In June, The Queen agreed to defer publication of the list to provide an opportunity to recognise some of those involved in the response to the COVID-19 pandemic. Matthew has been nominated for his “contribution to the Coronavirus response, and as an exemplar of the wide range and exceptional community and front-line service he has given across the country in recent months.”
Matthew said: “I feel very honoured and completely blown away. As the pandemic unfolded, we simply tried to live out Jesus’ command to love our neighbour which is at the heart of both the Christian faith and my calling as a parish Vicar. I never expected any sort of recognition, but it is lovely that our efforts have been recognised. I’m also really aware that our community response was a massive team effort, both from members of St Mary Magdalene, other local churches, and the wider community, so I see the award as recognising everyone who contributed to that effort.”
Working in partnership with other local organisations, Matthew and his small team co-ordinated a group of over 100 local volunteers delivering, driving, collecting, phoning, praying, donating, door-knocking, cooking, cleaning, organising, packing and doing desk work such as databases and references.
Matthew continues: “From mid-March to the end of July, we delivered 1,793 food parcels, serving 1,150 different people (including 370 children). We also delivered cards offering support (via a freephone helpline) to every household in the Parish. This was followed up by a programme of door-to-door welfare checks as the lockdown restrictions began to ease (with the support of the local Police and Borough Council).”
The award will be presented locally by the Lord-Lieutenant and the Revd Price has been told that he will also receive an invitation to a Royal Garden Party in due course.
The Bishop of Norwich, The Rt Revd Graham Usher, said, “I am truly delighted that The Revd Matthew Price’s contribution to the life of the community of Gorleston has been recognised by HM The Queen with the award of the British Empire Medal. Whilst his modesty as a parish priest will not want any appreciation, Matthew has been a bearer of the light of Jesus Christ during the pandemic and gone the extra mile to care for vulnerable people. Together with the people of Gorleston, I send him my warmest congratulations.”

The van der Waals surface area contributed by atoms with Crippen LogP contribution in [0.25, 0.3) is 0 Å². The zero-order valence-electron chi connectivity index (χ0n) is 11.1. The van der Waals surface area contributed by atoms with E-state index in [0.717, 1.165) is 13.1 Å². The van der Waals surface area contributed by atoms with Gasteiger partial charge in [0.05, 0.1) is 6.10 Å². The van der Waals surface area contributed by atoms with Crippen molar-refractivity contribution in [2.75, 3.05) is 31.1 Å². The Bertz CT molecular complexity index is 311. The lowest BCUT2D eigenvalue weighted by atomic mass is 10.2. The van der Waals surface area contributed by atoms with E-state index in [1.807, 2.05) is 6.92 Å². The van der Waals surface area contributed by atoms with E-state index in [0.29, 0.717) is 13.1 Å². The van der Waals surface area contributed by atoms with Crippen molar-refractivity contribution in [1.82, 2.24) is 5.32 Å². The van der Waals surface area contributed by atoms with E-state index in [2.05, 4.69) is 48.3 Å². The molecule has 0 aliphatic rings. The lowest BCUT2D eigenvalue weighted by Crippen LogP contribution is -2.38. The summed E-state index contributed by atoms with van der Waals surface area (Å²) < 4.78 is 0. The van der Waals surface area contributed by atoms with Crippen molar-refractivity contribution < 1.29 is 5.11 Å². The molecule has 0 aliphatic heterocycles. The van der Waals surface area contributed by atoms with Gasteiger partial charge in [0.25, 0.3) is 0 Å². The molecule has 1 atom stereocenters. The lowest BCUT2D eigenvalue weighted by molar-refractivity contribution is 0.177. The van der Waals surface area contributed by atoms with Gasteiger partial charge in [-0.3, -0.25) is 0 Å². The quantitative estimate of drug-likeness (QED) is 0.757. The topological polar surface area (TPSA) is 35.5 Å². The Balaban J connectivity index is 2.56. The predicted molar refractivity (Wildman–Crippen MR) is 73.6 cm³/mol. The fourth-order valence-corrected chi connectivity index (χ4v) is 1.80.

Arriving at St Mary Mags (as it’s affectionately dubbed) as Curate-in-Charge in January 2018, then Instituted and Inducted as Vicar in October 2019, Matthew could not have foreseen what would be looming in his local community. He explains what he loves most about his parish:
“The Magdalen estate which makes us the vast majority of the parish often feels like the forgotten part of Gorleston; we are the sixth most deprived parish in the diocese. But the people who live here are genuine and full of life. I love the fact that there is very little pretence; folk wear their hearts on their sleeves and there remains a real sense of community. As a church community, we are seeking to foster and build that. I love the fact that as I walk to the local parade of the shops, I bump into people I know and that the church building sits at the very heart of the estate.”
Matthew thinks it’s important for the work they have all been doing in the area to get this kind of recognition. “During the pandemic, we saw communities really come together and look out for one another. What we were doing was an expression of that. But it can be hard work. Serving the most vulnerable in society is challenging, draining and can often be overlooked. Recognition such as this is therefore appreciated and motivates us to continue offering the fullness of life that Jesus promised he would bring when he was on earth.”
He insists it was a massive team effort. “I would particularly like to thank my wife Anna, who is a massive support and also played a significant role in coordinating St Mary Magdalene’s community response. Also, Anna Heydon who is a development worker for Imagine Norfolk Together (a joint venture between the Church Urban Fund and the Diocese of Norwich) and who was an invaluable support. The three of us managed the team of over 100 volunteers.”
The news of the award came as a complete surprise. “I came home from a meeting to an answerphone message from someone at the Cabinet Office – I listened to the message three times because I couldn’t believe that someone from the Cabinet Office would be calling me! When I returned the call, they explained they were following up an email they had sent me the previous week to which they hadn’t received a reply. I had never received the email, so they resent it and it was a letter telling me that Prime Minister had asked them to inform me that he was recommending me for the honour.”